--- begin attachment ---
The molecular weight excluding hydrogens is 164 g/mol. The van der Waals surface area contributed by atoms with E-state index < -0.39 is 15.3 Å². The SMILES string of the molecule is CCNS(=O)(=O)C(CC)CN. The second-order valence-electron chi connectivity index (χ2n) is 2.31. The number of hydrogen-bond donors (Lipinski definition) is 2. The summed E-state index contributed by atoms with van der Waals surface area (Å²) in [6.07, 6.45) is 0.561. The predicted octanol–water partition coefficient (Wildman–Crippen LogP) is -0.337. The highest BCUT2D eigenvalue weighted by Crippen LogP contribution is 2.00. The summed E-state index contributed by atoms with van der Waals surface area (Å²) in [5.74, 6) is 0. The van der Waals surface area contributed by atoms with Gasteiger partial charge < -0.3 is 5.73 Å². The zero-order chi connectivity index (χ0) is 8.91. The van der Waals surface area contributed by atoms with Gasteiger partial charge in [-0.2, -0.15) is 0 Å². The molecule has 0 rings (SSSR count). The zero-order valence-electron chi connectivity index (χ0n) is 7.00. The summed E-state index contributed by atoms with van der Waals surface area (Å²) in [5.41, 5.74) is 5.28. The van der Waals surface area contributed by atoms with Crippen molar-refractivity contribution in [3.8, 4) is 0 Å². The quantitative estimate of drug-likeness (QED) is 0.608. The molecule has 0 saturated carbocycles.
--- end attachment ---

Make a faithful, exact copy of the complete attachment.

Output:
The molecular weight excluding hydrogens is 164 g/mol. The van der Waals surface area contributed by atoms with E-state index < -0.39 is 15.3 Å². The SMILES string of the molecule is CCNS(=O)(=O)C(CC)CN. The second-order valence-electron chi connectivity index (χ2n) is 2.31. The number of hydrogen-bond donors (Lipinski definition) is 2. The summed E-state index contributed by atoms with van der Waals surface area (Å²) in [6.07, 6.45) is 0.561. The predicted octanol–water partition coefficient (Wildman–Crippen LogP) is -0.337. The highest BCUT2D eigenvalue weighted by Crippen LogP contribution is 2.00. The summed E-state index contributed by atoms with van der Waals surface area (Å²) in [5.74, 6) is 0. The van der Waals surface area contributed by atoms with Gasteiger partial charge < -0.3 is 5.73 Å². The zero-order chi connectivity index (χ0) is 8.91. The van der Waals surface area contributed by atoms with Gasteiger partial charge in [-0.2, -0.15) is 0 Å². The molecule has 0 rings (SSSR count). The zero-order valence-electron chi connectivity index (χ0n) is 7.00. The summed E-state index contributed by atoms with van der Waals surface area (Å²) in [5.41, 5.74) is 5.28. The van der Waals surface area contributed by atoms with Crippen molar-refractivity contribution in [3.8, 4) is 0 Å². The quantitative estimate of drug-likeness (QED) is 0.608. The molecule has 0 saturated carbocycles.